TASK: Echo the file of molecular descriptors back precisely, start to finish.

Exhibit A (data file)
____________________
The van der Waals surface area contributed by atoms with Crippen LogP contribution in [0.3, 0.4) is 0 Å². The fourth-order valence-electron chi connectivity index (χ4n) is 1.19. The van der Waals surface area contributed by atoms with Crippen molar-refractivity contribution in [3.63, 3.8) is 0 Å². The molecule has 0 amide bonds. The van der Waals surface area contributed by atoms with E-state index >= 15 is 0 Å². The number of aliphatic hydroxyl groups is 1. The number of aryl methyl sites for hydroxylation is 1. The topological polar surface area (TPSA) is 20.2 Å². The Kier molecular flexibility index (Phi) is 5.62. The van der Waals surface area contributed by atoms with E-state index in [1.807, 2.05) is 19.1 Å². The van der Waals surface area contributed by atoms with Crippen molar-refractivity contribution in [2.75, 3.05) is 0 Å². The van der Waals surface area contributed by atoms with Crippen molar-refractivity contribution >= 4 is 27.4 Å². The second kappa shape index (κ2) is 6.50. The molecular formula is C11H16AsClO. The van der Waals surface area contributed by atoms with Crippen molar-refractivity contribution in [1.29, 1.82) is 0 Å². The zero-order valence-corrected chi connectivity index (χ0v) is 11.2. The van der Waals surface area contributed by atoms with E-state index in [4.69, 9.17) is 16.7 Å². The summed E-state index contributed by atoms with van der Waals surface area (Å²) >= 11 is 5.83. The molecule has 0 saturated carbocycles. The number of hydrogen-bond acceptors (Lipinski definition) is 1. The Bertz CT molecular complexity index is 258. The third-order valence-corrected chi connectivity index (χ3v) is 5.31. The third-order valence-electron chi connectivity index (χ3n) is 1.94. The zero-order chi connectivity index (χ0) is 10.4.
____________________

The van der Waals surface area contributed by atoms with Crippen LogP contribution in [0.3, 0.4) is 0 Å². The fourth-order valence-electron chi connectivity index (χ4n) is 1.19. The van der Waals surface area contributed by atoms with Crippen molar-refractivity contribution in [3.63, 3.8) is 0 Å². The molecule has 0 amide bonds. The van der Waals surface area contributed by atoms with E-state index >= 15 is 0 Å². The number of aliphatic hydroxyl groups is 1. The number of aryl methyl sites for hydroxylation is 1. The topological polar surface area (TPSA) is 20.2 Å². The Kier molecular flexibility index (Phi) is 5.62. The van der Waals surface area contributed by atoms with E-state index in [1.807, 2.05) is 19.1 Å². The van der Waals surface area contributed by atoms with Crippen molar-refractivity contribution in [2.75, 3.05) is 0 Å². The van der Waals surface area contributed by atoms with Crippen molar-refractivity contribution >= 4 is 27.4 Å². The second kappa shape index (κ2) is 6.50. The molecular formula is C11H16AsClO. The van der Waals surface area contributed by atoms with Crippen molar-refractivity contribution in [1.29, 1.82) is 0 Å². The zero-order valence-corrected chi connectivity index (χ0v) is 11.2. The van der Waals surface area contributed by atoms with E-state index in [4.69, 9.17) is 16.7 Å². The summed E-state index contributed by atoms with van der Waals surface area (Å²) >= 11 is 5.83. The molecule has 0 saturated carbocycles. The number of hydrogen-bond acceptors (Lipinski definition) is 1. The Bertz CT molecular complexity index is 258. The third-order valence-corrected chi connectivity index (χ3v) is 5.31. The third-order valence-electron chi connectivity index (χ3n) is 1.94. The zero-order chi connectivity index (χ0) is 10.4.